Bangladesh lost an estimated Tk1 trillion between 2001 and 2020 due to lost labour induced by climate change, which is about 5.5% of the country's GDP every year.
The estimates were made in a study by researchers at Duke University published in the "Environmental Research Letters" journal last Thursday (13 January).
The country lost an estimated 32 billion hours of labour— an average of 567 hours per person— every year during the studied period due to high heat, according to researchers.
Heat, especially when combined with humidity, can slow people down when they're performing heavy work such as in agriculture or construction. As the climate heats up further due to greenhouse gas emissions, every fraction of a degree of warming is causing more work time to be lost for heat-related reasons.
Over the last four decades, heat-related labour losses have increased by at least 9%—more than 60 billion hours annually— as global average temperatures rose about 0.4°C because of human activities.
For Bangladesh, the heat-related labour productivity loss in the last 19 years has worsened drastically due to the impacts of climate change— Tk94 billion per year worse than between 1981-2001. Also, the loss in the last two decades is worth an estimated Purchasing Power Parity (PPP) of $26 billion labour productivity loss annually.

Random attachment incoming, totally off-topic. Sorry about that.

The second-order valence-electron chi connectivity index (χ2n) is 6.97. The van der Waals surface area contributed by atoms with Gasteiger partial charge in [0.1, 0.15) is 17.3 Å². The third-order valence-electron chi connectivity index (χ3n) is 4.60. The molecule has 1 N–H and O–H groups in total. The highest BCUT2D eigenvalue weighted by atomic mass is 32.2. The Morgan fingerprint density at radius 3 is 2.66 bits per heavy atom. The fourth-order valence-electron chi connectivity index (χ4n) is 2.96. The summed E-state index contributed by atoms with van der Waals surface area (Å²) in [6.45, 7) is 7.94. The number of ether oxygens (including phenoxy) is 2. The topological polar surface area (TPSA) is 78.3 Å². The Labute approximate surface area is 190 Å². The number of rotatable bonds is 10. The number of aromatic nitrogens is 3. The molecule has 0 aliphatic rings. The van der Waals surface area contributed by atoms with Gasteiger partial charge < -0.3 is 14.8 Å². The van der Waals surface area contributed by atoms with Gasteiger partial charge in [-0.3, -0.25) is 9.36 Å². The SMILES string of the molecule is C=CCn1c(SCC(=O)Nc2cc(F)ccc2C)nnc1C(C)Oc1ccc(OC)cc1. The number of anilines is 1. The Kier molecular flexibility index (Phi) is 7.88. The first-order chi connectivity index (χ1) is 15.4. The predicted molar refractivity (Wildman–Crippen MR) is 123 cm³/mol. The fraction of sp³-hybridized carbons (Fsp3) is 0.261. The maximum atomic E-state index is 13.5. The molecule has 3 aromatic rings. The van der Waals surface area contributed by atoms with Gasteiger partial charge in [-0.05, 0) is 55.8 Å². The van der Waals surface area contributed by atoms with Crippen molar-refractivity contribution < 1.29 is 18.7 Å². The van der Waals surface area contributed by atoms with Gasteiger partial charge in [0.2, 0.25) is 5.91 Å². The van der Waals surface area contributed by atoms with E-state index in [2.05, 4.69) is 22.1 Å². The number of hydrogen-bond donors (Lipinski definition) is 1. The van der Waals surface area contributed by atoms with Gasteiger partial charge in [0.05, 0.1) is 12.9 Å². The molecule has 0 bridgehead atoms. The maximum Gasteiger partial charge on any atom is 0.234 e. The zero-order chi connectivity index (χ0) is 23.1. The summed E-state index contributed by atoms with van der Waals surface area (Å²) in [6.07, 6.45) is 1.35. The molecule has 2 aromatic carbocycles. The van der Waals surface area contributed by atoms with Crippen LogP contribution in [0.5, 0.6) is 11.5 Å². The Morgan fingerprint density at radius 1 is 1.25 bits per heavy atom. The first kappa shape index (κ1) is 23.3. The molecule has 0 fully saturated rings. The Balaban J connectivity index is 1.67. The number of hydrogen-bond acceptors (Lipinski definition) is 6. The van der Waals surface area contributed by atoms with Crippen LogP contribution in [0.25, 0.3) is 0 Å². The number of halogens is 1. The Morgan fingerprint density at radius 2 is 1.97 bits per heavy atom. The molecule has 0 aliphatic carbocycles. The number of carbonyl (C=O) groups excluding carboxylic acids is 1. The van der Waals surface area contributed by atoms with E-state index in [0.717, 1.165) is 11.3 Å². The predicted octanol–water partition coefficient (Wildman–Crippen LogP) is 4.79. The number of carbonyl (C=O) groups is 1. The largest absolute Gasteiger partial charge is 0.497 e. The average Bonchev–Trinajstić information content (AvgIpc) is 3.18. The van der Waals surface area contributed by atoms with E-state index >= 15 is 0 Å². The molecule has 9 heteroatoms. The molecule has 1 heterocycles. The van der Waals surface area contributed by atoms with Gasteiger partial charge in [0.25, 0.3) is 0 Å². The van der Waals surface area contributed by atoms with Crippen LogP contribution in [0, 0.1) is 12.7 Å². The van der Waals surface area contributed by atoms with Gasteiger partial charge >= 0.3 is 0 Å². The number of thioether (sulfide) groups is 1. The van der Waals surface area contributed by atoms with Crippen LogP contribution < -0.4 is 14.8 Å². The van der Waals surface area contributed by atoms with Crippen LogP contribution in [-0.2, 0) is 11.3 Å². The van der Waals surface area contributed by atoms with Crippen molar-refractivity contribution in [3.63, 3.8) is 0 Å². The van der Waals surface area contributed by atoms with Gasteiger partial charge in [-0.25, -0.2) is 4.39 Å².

Researchers fear the loss will only increase due to continuous global warming, further resulting in a higher loss of economic productivity.
Hence, without rapid emissions cuts, climate change is set to further enhance losses in already hot countries, and historically cooler countries will start to see more significant labour losses.
Luke Parsons from Duke University, who is also the lead author of the report, said, "Strikingly, if outdoor workers are losing productivity at the current temperature and humidity levels, then almost three-quarters of the global working-age population, or about 4 billion people, are already living in locations with background climate conditions associated with heavy labour losses of at least 100 hours/person/year, or about a week of heat-associated lost work,"
"Outdoor heat exposure associated with noticeable labour losses in the summer months isn't something we need to wait until mid-century to experience- it's already here for many people working outdoors in the summer months," he added.
Globally, humid heat currently causes 677 billion hours of lost labour worth $2.1 trillion annually.
According to the Duke University study, some countries are especially badly affected by heat-related labour losses and suffer from higher economic costs. Using the Lancet Countdown, researchers estimated that India currently loses around 259 billion hours of labour annually due to the impacts of humid heat, more than double the previous estimates and worth an estimated PPP $266 billion of labour productivity per year, while the USA loses PPP $22 billion.
"These results imply that we don't have to wait for 1.5°C of global warming to experience impacts of climate change on labour and the economy – the warming we've already experienced may be associated with large-scale background labour losses," said Duke.